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United States v. Sanchez

United States District Court, E.D. Michigan, Southern Division

August 29, 2017



          MARK A. GOLDSMITH, United States District Judge.

         On March 18, 2016, a jury found Defendant Gabriel Urzua Sanchez guilty of conspiracy to possess with intent to distribute and to distribute controlled substances, and attempted possession of controlled substances with intent to distribute, 21 U.S.C. §§ 841(a)(1) & 846. See Jury Verdict Form (Dkt. 61). Prior to trial, the Government filed a notice under 21 U.S.C. § 851 of its intent to seek an enhanced sentence due to Defendant's prior controlled-substance conviction (Dkt. 11).

         A sentencing hearing was held on October 5, 2016. At that hearing, Defendant raised objections to a calculation in the Presentence Investigation Report (“PSIR”), and he later lodged those objections as a motion. That motion, which argued that Defendant's prior offenses under Minnesota law should not have been used to enhance his sentence pursuant to the Government's § 851 notice, was filed on November 2, 2016 (Dkt. 80) with the assistance of counsel. The Government filed a response (Dkt. 81). That motion focused on the nature of the Minnesota offenses.

         While that motion was pending, Defendant filed a pro se motion for leave to file a supplemental brief on March 27, 2017 (Dkt. 84). This time, Defendant wished to bring a facial challenge to all § 851 enhancements; Defendant also stated that, despite his best efforts, he had been unable to get in touch with his attorney.

         This Court denied this second motion because Defendant was represented by counsel, but it ordered his attorney to either (i) file a motion based on Defendant's arguments or (ii) explain why such motion should not be filed (Dkt. 85). Counsel met with Defendant and submitted a motion raising the issues that Defendant raised in his March 27, 2017 pro se motion (Dkt. 88). The Government filed a response to that motion as well (Dkt. 90).

         The Court addresses these two motions in the order that they were filed. For the reasons that follow, both are denied.

         I. DISCUSSION

         A. Motion Objecting to Guidelines Calculations (Dkt. 80)

         By default, the mandatory minimum sentence for Defendant's instant crimes of conviction is 10 years. See 21 U.S.C. § 841(b)(1)(A). That same statute, however, provides that “[i]f any person commits such a violation after a prior conviction for a felony drug offense has become final, such person shall be sentenced to a term of imprisonment which may not be less than 20 years . . . .” (Emphasis added.) A “felony drug offense” is defined by 21 U.S.C. § 802(44) as “an offense that is punishable by imprisonment for more than one year under any law of the United States or of a State or foreign country that prohibits or restricts conduct relating to narcotic drugs, marihuana, anabolic steroids, or depressant or stimulant substances.”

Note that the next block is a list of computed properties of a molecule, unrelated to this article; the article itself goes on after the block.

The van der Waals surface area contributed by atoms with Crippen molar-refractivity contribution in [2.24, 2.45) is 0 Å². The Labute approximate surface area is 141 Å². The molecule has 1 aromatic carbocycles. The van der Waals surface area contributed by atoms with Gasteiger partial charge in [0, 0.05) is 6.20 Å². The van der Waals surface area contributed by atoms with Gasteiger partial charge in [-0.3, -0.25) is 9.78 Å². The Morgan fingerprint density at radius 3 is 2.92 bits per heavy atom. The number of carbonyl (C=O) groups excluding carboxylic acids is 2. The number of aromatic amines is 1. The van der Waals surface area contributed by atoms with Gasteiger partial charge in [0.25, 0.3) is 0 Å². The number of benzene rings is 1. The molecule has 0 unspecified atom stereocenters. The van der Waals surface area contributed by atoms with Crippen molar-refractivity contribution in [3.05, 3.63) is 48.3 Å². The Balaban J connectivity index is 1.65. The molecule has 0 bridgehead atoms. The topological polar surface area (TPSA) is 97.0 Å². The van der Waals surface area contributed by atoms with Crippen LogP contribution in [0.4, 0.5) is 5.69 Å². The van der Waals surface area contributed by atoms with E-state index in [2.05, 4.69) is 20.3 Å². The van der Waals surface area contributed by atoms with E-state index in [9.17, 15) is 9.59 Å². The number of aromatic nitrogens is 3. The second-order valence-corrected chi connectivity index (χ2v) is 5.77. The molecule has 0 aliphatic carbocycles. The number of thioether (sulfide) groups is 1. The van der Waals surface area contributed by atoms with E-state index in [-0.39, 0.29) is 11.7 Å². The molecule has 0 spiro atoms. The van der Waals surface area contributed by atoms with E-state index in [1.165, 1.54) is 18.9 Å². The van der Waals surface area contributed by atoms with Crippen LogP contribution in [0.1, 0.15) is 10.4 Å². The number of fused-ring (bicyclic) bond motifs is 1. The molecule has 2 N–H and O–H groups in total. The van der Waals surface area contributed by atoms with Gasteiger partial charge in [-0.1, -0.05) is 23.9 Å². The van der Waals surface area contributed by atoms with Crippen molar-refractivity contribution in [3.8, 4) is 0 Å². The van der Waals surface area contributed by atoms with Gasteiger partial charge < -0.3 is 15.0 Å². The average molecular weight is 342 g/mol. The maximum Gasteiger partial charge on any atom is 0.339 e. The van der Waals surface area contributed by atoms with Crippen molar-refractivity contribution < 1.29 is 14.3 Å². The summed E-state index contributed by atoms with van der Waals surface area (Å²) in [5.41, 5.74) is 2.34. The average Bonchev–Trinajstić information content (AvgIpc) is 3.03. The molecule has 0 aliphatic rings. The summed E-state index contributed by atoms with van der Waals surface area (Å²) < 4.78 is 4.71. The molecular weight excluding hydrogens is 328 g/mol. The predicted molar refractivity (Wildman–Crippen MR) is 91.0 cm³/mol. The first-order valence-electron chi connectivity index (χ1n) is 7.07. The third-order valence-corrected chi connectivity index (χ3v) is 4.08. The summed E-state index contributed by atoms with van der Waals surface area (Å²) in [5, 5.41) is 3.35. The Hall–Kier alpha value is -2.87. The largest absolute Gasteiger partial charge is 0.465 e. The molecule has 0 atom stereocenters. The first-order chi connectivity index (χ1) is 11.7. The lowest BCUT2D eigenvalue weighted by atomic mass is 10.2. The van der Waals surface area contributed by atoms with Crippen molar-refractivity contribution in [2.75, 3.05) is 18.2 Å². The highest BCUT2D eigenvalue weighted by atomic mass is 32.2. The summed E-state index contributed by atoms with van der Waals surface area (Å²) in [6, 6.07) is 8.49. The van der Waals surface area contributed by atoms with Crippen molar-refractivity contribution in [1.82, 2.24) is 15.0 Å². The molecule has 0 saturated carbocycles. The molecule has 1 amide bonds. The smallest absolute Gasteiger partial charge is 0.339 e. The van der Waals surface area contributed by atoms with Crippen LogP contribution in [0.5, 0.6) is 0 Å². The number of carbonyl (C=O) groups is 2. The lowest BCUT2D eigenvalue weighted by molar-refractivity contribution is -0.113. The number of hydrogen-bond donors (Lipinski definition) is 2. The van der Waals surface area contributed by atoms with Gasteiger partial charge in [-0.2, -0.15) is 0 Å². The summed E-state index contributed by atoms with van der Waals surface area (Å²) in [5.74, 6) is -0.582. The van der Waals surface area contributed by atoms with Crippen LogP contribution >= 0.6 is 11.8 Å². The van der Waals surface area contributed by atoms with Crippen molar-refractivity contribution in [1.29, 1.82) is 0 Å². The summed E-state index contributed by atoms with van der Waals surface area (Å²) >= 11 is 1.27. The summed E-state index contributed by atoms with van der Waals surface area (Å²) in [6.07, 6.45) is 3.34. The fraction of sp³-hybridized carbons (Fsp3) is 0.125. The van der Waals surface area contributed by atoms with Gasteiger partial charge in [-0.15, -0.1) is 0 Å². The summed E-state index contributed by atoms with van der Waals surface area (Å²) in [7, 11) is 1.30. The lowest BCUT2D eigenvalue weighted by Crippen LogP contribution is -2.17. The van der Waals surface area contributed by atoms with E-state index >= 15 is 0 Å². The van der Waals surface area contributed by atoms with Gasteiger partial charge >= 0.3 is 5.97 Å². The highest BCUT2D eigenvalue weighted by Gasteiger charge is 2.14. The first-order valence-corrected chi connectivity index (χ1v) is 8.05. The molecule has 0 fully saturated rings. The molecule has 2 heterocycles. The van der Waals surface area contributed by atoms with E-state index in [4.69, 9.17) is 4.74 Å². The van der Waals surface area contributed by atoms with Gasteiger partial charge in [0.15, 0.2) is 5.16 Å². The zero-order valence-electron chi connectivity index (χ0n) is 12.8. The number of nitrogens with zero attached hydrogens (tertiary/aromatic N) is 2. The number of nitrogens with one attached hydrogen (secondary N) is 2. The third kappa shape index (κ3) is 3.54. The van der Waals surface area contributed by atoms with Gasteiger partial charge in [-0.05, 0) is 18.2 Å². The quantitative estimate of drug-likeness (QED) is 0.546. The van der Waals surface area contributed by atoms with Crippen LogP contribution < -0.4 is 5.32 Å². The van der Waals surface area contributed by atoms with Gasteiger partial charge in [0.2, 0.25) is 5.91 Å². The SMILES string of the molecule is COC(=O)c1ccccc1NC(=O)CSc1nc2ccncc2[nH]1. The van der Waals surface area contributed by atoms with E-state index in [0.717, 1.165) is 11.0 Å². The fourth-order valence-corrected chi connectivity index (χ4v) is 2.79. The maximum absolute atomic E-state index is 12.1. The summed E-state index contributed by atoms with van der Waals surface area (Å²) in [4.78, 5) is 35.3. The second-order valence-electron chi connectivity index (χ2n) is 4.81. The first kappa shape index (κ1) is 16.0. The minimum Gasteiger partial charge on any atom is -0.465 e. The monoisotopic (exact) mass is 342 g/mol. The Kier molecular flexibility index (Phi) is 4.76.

Defendant's alleged “prior conviction[s] for a felony drug offense” were committed in 1998 in Minnesota, in violation of Minn. Stat. §§ 152.021, 152.023. See PSIR ¶ 34; see also 1/5/2015 Notice of Penalty Enhancement ¶ 5.

         To understand Defendant's argument, it is necessary to provide some background of the doctrine to which he analogizes his case. In Mathis v. United States, 136 S.Ct. 2243 (2016), the Supreme Court outlined how the so-called “categorical approach” should apply to a so-called “generic crime” listed in the Armed Career Criminal Act (“ACCA”), 18 U.S.C. § 924(e). The ACCA prescribes a 15-year mandatory minimum sentence (i.e., a five-year enhancement) if a defendant is convicted of being a felon in possession of a firearm following three prior convictions for a “violent felony.” 18 U.S.C. § 924(e)(1). The ACCA defines the term “violent felony” to include any felony, whether state or federal, that “is burglary, arson, or extortion.” 18 U.S.C. § 924(e)(2)(B)(ii).

         As they are listed in the statute, the crimes of burglary, arson, or extortion are interpreted as the “generic” versions of the offenses. For example, the “generic” definition of burglary includes the following elements: “an unlawful or unprivileged entry into a building or other structure, with intent to commit a crime.” Mathis, 136 S.Ct. at 2248. In order to trigger the ACCA's violent-felony enhancement, then, a burglary conviction must necessarily - i.e., “categorically” - contain all of these elements. Even if a crime is labeled “burglary” by a state statute or court, if it is theoretically possible to commit the crime without satisfying all of the elements of generic burglary, a sentence cannot be enhanced based upon the prior conviction.

         A crime that can be committed either by (i) conduct satisfying the generic definition or (ii) conduct outside of the generic definition - for example, a burglary that also can be committed by entering a non-structure, such as a vehicle - is considered “broader” than the generic offense and not eligible for the enhancement based on the record of the conviction alone. See id. at 2251. This is because the fact of the conviction does not reflect exactly what conduct the defendant committed (i.e., whether it triggers the enhancement). The facts establishing that a generic crime was committed must be found beyond a reasonable doubt by a jury or admitted by the defendant before an enhancement can apply.

         Defendant argues that, under Mathis, and “categorical approach” jurisprudence, his prior convictions cannot be labeled “felony drug offenses, ” categorically speaking. He seeks to assign to the term “felony drug offense” a “generic” definition, and then establish that the Minnesota crimes were broader than that generic definition. See Defs. Obj. to Guidelines at 6 (“The ...

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